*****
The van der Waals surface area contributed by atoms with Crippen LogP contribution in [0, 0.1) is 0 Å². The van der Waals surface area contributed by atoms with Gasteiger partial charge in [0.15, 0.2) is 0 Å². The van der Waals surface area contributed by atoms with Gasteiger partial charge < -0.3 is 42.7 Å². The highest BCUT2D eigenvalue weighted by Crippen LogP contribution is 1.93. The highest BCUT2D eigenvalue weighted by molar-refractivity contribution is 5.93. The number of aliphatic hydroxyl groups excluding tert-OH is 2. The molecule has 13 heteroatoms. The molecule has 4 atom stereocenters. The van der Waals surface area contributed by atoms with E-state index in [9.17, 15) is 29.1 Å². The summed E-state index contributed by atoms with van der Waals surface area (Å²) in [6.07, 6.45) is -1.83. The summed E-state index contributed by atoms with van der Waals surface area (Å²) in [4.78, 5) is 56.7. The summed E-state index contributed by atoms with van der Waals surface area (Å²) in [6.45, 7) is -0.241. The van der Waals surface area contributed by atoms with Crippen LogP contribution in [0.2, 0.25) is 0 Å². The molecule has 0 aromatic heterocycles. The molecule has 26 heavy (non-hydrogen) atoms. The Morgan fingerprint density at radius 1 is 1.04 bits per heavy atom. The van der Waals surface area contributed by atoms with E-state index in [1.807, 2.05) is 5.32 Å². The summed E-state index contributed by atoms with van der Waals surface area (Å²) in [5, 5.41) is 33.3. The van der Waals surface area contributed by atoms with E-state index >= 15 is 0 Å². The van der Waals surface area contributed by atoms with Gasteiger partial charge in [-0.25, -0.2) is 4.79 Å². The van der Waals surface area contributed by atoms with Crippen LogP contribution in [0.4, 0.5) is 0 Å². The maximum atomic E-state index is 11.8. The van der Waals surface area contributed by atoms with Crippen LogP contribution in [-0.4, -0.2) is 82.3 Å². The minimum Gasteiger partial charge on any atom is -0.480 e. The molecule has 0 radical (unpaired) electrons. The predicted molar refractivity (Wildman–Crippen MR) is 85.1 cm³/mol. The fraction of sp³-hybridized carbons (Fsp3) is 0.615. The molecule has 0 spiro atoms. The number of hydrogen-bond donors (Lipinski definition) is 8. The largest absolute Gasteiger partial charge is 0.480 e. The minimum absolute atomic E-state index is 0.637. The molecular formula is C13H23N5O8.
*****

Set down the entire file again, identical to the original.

The van der Waals surface area contributed by atoms with Crippen LogP contribution in [0, 0.1) is 0 Å². The van der Waals surface area contributed by atoms with Gasteiger partial charge in [0.15, 0.2) is 0 Å². The van der Waals surface area contributed by atoms with Gasteiger partial charge < -0.3 is 42.7 Å². The highest BCUT2D eigenvalue weighted by Crippen LogP contribution is 1.93. The highest BCUT2D eigenvalue weighted by molar-refractivity contribution is 5.93. The number of aliphatic hydroxyl groups excluding tert-OH is 2. The molecule has 13 heteroatoms. The molecule has 4 atom stereocenters. The van der Waals surface area contributed by atoms with E-state index in [9.17, 15) is 29.1 Å². The summed E-state index contributed by atoms with van der Waals surface area (Å²) in [6.07, 6.45) is -1.83. The summed E-state index contributed by atoms with van der Waals surface area (Å²) in [4.78, 5) is 56.7. The summed E-state index contributed by atoms with van der Waals surface area (Å²) in [6.45, 7) is -0.241. The van der Waals surface area contributed by atoms with Crippen LogP contribution in [0.2, 0.25) is 0 Å². The molecule has 0 aromatic heterocycles. The molecule has 26 heavy (non-hydrogen) atoms. The Morgan fingerprint density at radius 1 is 1.04 bits per heavy atom. The van der Waals surface area contributed by atoms with E-state index in [1.807, 2.05) is 5.32 Å². The summed E-state index contributed by atoms with van der Waals surface area (Å²) in [5, 5.41) is 33.3. The van der Waals surface area contributed by atoms with E-state index >= 15 is 0 Å². The van der Waals surface area contributed by atoms with Gasteiger partial charge in [-0.25, -0.2) is 4.79 Å². The van der Waals surface area contributed by atoms with Crippen LogP contribution in [0.4, 0.5) is 0 Å². The maximum atomic E-state index is 11.8. The van der Waals surface area contributed by atoms with Crippen LogP contribution in [-0.4, -0.2) is 82.3 Å². The minimum Gasteiger partial charge on any atom is -0.480 e. The molecule has 0 radical (unpaired) electrons. The predicted molar refractivity (Wildman–Crippen MR) is 85.1 cm³/mol. The fraction of sp³-hybridized carbons (Fsp3) is 0.615. The molecule has 0 spiro atoms. The number of hydrogen-bond donors (Lipinski definition) is 8. The largest absolute Gasteiger partial charge is 0.480 e. The minimum absolute atomic E-state index is 0.637. The molecular formula is C13H23N5O8.